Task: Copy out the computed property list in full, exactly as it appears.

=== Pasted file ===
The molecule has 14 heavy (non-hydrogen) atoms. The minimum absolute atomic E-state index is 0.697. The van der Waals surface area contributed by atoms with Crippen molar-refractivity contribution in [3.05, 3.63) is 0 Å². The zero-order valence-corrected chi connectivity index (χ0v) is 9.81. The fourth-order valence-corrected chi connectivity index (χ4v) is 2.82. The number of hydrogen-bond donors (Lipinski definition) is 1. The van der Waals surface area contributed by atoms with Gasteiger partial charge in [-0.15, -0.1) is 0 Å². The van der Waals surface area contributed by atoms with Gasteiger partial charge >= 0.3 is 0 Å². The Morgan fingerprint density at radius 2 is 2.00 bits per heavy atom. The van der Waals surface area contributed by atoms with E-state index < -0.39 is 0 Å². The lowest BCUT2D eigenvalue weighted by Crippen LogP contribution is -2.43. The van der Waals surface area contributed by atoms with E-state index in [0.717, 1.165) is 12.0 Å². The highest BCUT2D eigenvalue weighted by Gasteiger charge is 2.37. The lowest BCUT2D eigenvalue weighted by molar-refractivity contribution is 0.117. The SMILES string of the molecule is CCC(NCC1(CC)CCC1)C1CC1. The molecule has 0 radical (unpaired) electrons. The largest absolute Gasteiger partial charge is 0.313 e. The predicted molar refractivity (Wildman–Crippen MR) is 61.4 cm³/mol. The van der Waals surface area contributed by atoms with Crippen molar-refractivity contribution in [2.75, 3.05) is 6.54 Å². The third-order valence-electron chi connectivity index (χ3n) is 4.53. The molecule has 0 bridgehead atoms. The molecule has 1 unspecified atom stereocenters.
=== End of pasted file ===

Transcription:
The molecule has 14 heavy (non-hydrogen) atoms. The minimum absolute atomic E-state index is 0.697. The van der Waals surface area contributed by atoms with Crippen molar-refractivity contribution in [3.05, 3.63) is 0 Å². The zero-order valence-corrected chi connectivity index (χ0v) is 9.81. The fourth-order valence-corrected chi connectivity index (χ4v) is 2.82. The number of hydrogen-bond donors (Lipinski definition) is 1. The van der Waals surface area contributed by atoms with Gasteiger partial charge in [-0.15, -0.1) is 0 Å². The van der Waals surface area contributed by atoms with Gasteiger partial charge >= 0.3 is 0 Å². The Morgan fingerprint density at radius 2 is 2.00 bits per heavy atom. The van der Waals surface area contributed by atoms with E-state index < -0.39 is 0 Å². The lowest BCUT2D eigenvalue weighted by Crippen LogP contribution is -2.43. The van der Waals surface area contributed by atoms with E-state index in [0.717, 1.165) is 12.0 Å². The highest BCUT2D eigenvalue weighted by Gasteiger charge is 2.37. The lowest BCUT2D eigenvalue weighted by molar-refractivity contribution is 0.117. The SMILES string of the molecule is CCC(NCC1(CC)CCC1)C1CC1. The molecule has 0 radical (unpaired) electrons. The largest absolute Gasteiger partial charge is 0.313 e. The predicted molar refractivity (Wildman–Crippen MR) is 61.4 cm³/mol. The van der Waals surface area contributed by atoms with Crippen molar-refractivity contribution in [2.75, 3.05) is 6.54 Å². The third-order valence-electron chi connectivity index (χ3n) is 4.53. The molecule has 0 bridgehead atoms. The molecule has 1 unspecified atom stereocenters.